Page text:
Several weeks later, he received the first of a series of important phone calls. It was early August when the casting representative told him they were interested in learning more about him.

He traveled to New York - one of 15 locations across the country where follow-up interviews were being held. Two days after a grueling interview, he got another phone call inviting him to participate in an intensive physical try-out.

For two days he participated in a rigorous obstacle course in an undisclosed location that tested his physical and mental will.

"A lot of people saw the obstacle course and decided it wasn't worth it," he said.

One challenge was to construct a river dam out of a few wooden logs and a barrel of leaves. Another pushed his team of five to get a 55-gallon oil drum across a six-foot gap between two ramps.

The student, who admits to not performing very well at the obstacle course, engaged in a second in-person interview with 49 others last Wednesday.

And then, there were 25. All anticipate yet another phone call (on their CBS cellulars) in the next one to three weeks.

"It's on my mind all the time," he said nervously. "I think about it 23 hours a day - even when I sleep."

If chosen, the student will have to withdraw from AU and fly to the sweltering heat of the Australian Outback in mid-to-late October. Poisonous snakes, spiders, alligators and 110 degree heat will be among the obstacles faced by the new cast.

The finalist, who identifies most with last season's Rich and Rudy, said that if he's typecast for the show, he'll most likely be "the guy who gets along with everybody unless they're totally unproductive and pisses me off."

"I'd be the ingenious, creative, witty - well, not really witty - but tough, firm castaway," he joked.

Currently, the 24 finalists are unaware of each others' identities.

His chances of being chosen are as good as the 24 others' - with one small exception.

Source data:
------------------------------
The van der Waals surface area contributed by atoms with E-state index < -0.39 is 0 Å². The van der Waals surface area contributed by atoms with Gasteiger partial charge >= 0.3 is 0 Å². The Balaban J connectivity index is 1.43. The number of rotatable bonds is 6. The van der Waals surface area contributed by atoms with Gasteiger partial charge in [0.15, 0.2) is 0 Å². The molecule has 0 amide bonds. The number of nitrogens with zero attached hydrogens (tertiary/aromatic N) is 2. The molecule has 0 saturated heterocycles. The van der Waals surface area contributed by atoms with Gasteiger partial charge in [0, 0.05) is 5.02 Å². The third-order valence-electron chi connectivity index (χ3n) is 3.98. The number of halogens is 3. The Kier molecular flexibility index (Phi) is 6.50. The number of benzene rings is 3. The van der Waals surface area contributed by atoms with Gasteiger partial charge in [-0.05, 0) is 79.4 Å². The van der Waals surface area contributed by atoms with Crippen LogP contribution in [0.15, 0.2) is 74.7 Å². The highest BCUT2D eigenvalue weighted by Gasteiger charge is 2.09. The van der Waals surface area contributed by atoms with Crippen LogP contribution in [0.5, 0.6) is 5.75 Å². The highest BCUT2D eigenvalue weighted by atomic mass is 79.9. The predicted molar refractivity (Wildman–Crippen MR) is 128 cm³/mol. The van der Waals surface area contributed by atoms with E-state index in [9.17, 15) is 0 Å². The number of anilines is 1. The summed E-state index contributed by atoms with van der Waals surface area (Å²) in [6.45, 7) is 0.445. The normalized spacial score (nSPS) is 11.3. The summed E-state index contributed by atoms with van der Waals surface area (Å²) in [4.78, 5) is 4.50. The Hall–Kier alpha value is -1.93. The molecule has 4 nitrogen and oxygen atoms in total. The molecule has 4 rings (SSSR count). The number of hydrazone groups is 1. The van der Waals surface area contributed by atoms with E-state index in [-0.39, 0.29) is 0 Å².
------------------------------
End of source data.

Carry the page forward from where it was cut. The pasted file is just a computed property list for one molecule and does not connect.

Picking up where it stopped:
"I'm on a college campus, a small campus," he said.

Producers worry that word about his inclusion in the show will travel fast.

Another risk of roughing it: "absolutely no toilet paper." But, contestants can bring a single personal item in addition to the clothing on their backs and a bookbag.

While his decision isn't final, a notebook will most likely be his sole possession.

The implications of his "Survivorship" could mean a big boost in the AU student's checkbook and his future career.

First prize for the new season is reported to be $1 million after taxes, he said. Plus, CBS will throw in a new car-rumored to be a sport utility vehicle.

The premiere of Survivor will be televised in January on Superbowl Sunday. Approximately 59.2 million people tuned in to last seasons' final episode, he said.

When he returns to the United States. in December, he'll have to keep quiet about the show's outcome until its finale. The first cast was threatened with a $4 million fine if they disclosed the winners and losers prematurely.

"It's a huge jump...you go from 'nobody' to a 'star,'" he said. "Either I'd enjoy it a lot - having everyone look at me - or I'd despise it."

A handful of last season's survivors are now profiting from their 15 minutes of fame. Last season's sole survivor, Richard Hatch, has signed on to a lecture circuit, and Sean abandoned his career as a neurologist to pursue acting.

AU's "Survivor" candidate hopes to become a political candidate in the future. Being a celebrity castaway could help him get his foot in the door.

"Once I run for whatever office I decide to, hopefully I'll be seen on issues and not just as the guy from 'Survivor'"